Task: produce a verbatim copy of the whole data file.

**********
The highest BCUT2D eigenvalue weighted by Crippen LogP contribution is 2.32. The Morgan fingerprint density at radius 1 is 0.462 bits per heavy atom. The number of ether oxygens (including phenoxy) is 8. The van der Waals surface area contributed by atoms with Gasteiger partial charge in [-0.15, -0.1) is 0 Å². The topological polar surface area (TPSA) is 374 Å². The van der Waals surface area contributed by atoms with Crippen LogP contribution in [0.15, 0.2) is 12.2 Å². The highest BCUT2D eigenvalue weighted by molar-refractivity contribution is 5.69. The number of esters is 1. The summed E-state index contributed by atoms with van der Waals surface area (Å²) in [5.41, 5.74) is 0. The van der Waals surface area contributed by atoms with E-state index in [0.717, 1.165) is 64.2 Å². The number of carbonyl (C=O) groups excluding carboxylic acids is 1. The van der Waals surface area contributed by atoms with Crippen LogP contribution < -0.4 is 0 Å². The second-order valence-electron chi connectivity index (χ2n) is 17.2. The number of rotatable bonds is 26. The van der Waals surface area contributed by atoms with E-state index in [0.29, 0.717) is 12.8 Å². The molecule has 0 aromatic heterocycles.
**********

The highest BCUT2D eigenvalue weighted by Crippen LogP contribution is 2.32. The Morgan fingerprint density at radius 1 is 0.462 bits per heavy atom. The number of ether oxygens (including phenoxy) is 8. The van der Waals surface area contributed by atoms with Gasteiger partial charge in [-0.15, -0.1) is 0 Å². The topological polar surface area (TPSA) is 374 Å². The van der Waals surface area contributed by atoms with Crippen LogP contribution in [0.15, 0.2) is 12.2 Å². The highest BCUT2D eigenvalue weighted by molar-refractivity contribution is 5.69. The number of esters is 1. The summed E-state index contributed by atoms with van der Waals surface area (Å²) in [5.41, 5.74) is 0. The van der Waals surface area contributed by atoms with E-state index in [0.717, 1.165) is 64.2 Å². The number of carbonyl (C=O) groups excluding carboxylic acids is 1. The van der Waals surface area contributed by atoms with Crippen LogP contribution < -0.4 is 0 Å². The second-order valence-electron chi connectivity index (χ2n) is 17.2. The number of rotatable bonds is 26. The van der Waals surface area contributed by atoms with E-state index in [0.29, 0.717) is 12.8 Å². The molecule has 0 aromatic heterocycles.